US intel sees uptick in Olympic threat reports

U.S. Congressman, Rep. Michael McCaul, Chairman of the House Homeland Security Committee,  stands of a balcony of his hotel which overlooks the Olympic Park, in the Black Sea resort of Sochi, Tuesday, Jan. 21, 2014. Michael McCaul who was in Sochi on Tuesday to assess the situation said he was impressed by the work of Russian security forces but troubled that potential suicide bombers had gotten into the city despite all of the extraordinary security measures. (AP Photo/Nataliya Vasilyeva)
U.S. Congressman, Rep. Michael McCaul, Chairman of the House Homeland Security Committee, stands of a balcony of his hotel which overlooks the Olympic Park, in the Black Sea resort of Sochi, Tuesday, Jan. 21, 2014. Michael McCaul who was in Sochi on Tuesday to assess the situation said he was impressed by the work of Russian security forces but troubled that potential suicide bombers had gotten into the city despite all of the extraordinary security measures. (AP Photo/Nataliya Vasilyeva)

WASHINGTON (AP) – There has been an uptick in reports of security threats against next month’s Winter Olympics in Sochi, Russia, but the key concern for an attack centers on locations outside the main event areas, a top U.S. intelligence official said Wednesday.

Matthew Olsen, director of the National Counterterrorism Center, told the Senate Intelligence Committee that there is extensive security at the sports venues in Sochi.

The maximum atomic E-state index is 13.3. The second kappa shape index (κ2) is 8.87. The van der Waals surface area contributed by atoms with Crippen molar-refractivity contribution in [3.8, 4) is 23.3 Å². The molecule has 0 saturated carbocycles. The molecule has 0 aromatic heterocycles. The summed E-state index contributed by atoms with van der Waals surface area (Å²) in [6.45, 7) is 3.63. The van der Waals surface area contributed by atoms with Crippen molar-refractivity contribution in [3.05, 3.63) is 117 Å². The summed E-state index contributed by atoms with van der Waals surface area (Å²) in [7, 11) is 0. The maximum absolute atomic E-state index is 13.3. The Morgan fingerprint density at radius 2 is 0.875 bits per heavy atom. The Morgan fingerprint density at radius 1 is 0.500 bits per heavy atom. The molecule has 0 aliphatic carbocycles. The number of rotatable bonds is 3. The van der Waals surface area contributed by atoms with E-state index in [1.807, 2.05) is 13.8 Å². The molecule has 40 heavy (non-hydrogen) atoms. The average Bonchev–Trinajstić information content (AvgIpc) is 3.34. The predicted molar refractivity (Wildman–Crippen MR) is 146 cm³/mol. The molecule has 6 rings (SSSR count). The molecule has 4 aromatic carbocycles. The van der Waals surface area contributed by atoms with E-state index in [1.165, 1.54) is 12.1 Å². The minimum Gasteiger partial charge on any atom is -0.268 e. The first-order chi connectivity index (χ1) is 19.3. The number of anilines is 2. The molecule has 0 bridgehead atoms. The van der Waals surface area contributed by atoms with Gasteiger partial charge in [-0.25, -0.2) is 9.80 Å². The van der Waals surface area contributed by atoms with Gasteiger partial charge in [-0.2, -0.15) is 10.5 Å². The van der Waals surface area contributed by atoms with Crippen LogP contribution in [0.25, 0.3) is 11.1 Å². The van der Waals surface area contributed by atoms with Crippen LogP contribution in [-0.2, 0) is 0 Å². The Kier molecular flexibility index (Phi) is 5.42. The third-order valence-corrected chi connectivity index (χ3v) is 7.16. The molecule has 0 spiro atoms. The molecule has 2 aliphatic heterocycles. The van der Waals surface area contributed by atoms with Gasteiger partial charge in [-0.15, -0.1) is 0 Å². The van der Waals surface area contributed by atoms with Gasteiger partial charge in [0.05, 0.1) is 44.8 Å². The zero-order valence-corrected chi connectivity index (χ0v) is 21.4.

But, he added, “The greater threat is to softer targets in the greater Sochi area, and in the outskirts, beyond Sochi, where there is a substantial potential for a terrorist attack.”

FBI Director James Comey told the panel that U.S. cooperation with the Russian Security Service has improved, and officials from the two agencies have discussed the Sochi threat.

In a separate development, Defense Secretary Chuck Hagel spoke Wednesday with Russian Defense Minister Sergei Shoigu to discuss Olympic security. Hagel pledged U.S. assistance, if requested. Pentagon press secretary Rear Adm. John Kirby said Hagel made no specific offer of aid, and Shoigu made no particular requests.

But Kirby said the two leaders agreed that their military officers would continue some type of regular contact through the Games in order to keep communication lines open in case assistance was needed.

Russia is mounting a massive security operation for the Olympics, deploying more than 50,000 police and soldiers amid threats from Muslim insurgents from the nearby Caucasus region.

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